Overall assignment processing according to embodiments of the invention is illustrated in
Before, after or concurrently with steps 404 through 410, processing may also accommodate and accept mid-shift assignments or reassignments due to patient intake, discharge or other changes on a dynamic or unscheduled basis. In step 416, a change in patient census or population, a change in available care provider personnel, such as due to early arrival or departure, a change in patient status or acuity or other clinical or staffing change may be noted and input to the system, for instance via management interface 114 or otherwise. In step 418, an assignment of one or more providers to the new patient or patient with changed status may be generated by assignment engine 110, in the form of a whole or partial update to the set of provider assignments 116 or otherwise. In step 420, the system may alert or notify a clinical manager or other person with staff assignment responsibilities of the assignment, for example via management interface 114, by page, email or other alert or notification.
In step 412, for instance following either step 410 or 420, the clinical manager or other person with assignment responsibilities may review the generated set of provider assignments 116, which may for example be recorded in list, table, matrix or other form, again for instance via the management interface 114. That manager may in cases elect to accept, override or modify the set of provider assignments 116 generated by the system, according to their clinical discretion or judgment. After any modifications or updates, the manager may accept and save the set of provider assignments 116 to the system. In step 414, the care providers whose assignments are being managed under embodiments of the invention may be provided with a notification or copy of their patient or other clinical assignments, for example by printed copy of the assignments, email, page such as voice page or alphanumeric page, though logging in to a Web or other network site, or via other channels. In step 416, processing may repeat, return to a prior processing point, proceed to a further processing point or end.
The foregoing description of the invention is illustrative, and modifications in configuration and implementation will occur to persons skilled in the art. For instance, while the invention has generally been described in terms of one manager operating one management interface 114 to manipulate provider-to-patient assignments, in embodiments multiple screens, workstations or other interfaces could each present a view on provider resources and other variables, for instance permitting multiple managers to manage one or more units at the same time, separately or together. The management interface 114 may likewise itself in embodiments be presented via remote access, such as a remote Internet connection or via a network-enabled wireless device.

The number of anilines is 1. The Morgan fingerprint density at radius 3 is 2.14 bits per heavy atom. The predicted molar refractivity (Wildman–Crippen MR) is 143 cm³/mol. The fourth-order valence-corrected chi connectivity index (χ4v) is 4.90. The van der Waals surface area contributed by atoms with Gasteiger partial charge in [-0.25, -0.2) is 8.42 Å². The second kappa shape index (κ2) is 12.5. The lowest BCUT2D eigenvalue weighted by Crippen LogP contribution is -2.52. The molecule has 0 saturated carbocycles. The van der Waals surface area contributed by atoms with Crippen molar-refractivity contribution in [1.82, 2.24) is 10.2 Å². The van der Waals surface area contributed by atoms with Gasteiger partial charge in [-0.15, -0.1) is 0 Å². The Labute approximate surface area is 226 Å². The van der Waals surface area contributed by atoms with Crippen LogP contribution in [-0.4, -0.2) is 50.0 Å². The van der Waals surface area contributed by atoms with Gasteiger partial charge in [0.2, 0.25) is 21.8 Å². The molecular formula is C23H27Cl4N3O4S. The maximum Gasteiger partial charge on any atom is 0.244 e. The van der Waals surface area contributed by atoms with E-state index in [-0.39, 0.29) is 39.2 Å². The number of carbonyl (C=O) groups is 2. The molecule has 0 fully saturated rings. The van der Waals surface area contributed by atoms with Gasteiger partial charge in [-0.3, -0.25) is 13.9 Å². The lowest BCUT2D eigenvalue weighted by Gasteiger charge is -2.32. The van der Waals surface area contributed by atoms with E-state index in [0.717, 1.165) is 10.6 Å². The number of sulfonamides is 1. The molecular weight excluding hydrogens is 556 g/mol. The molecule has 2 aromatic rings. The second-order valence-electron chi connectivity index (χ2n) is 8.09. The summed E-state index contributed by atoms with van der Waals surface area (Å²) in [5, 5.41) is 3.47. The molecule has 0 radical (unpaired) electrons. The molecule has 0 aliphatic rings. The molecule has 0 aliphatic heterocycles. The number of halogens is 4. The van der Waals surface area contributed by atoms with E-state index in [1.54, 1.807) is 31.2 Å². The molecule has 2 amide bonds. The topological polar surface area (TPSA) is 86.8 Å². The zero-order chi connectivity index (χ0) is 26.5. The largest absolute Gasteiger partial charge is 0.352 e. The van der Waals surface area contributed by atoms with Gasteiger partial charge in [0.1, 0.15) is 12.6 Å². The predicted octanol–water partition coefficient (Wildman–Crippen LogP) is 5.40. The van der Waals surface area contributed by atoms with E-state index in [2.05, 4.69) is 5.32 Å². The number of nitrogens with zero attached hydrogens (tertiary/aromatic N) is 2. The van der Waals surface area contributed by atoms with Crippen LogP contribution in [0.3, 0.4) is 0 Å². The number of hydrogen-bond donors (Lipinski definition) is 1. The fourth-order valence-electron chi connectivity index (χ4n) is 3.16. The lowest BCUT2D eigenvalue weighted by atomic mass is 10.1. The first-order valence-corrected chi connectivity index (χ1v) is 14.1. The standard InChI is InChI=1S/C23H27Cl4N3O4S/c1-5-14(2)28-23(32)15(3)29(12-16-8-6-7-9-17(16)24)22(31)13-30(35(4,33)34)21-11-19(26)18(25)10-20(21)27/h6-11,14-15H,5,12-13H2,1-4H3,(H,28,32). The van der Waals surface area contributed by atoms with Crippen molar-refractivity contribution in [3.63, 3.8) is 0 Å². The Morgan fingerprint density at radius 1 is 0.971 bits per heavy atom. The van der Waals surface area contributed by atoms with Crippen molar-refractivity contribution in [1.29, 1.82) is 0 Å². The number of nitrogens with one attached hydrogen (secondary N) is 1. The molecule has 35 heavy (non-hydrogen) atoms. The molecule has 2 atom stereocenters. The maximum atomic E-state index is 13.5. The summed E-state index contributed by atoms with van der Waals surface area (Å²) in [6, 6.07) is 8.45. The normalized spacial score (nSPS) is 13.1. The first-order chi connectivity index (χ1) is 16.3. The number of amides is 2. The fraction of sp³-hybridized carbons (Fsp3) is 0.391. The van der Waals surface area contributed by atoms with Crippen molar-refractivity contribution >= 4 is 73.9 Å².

Similarly, while the invention has in embodiments generally been described as generating one-to-one provider to patient assignments, in embodiments assignments may be generated which pair more than one provider, for example a team of technicians or nurses, to a single patient, or multiple patients to one provider, for instance in a counseling or other group setting. For further example, while in embodiments the clinical data store 104 and provider data store 108 have generally been described as single databases, in further embodiments either of those data stores or others may be implemented as distributed or multiple systems. Other hardware, software or other resources described as singular may in embodiments be distributed, and similarly in embodiments resources described as distributed may be combined. The scope of the invention is accordingly intended to be limited only by the following claims.
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|U.S. Classification||705/2, 705/3|
|Cooperative Classification||G06Q10/10, G06Q50/22, G06Q50/24|
|European Classification||G06Q10/10, G06Q50/22, G06Q50/24|
|Aug 13, 2004||AS||Assignment|
Owner name: CERNER INNOVATION, INC., KANSAS
Free format text: ASSIGNMENT OF ASSIGNORS INTEREST;ASSIGNORS:WAGER, DOUGLAS W.;CHAMBERLAIN, JERALD T.;REEL/FRAME:015707/0157
Effective date: 20040809
|Feb 12, 2015||FPAY||Fee payment|
Year of fee payment: 4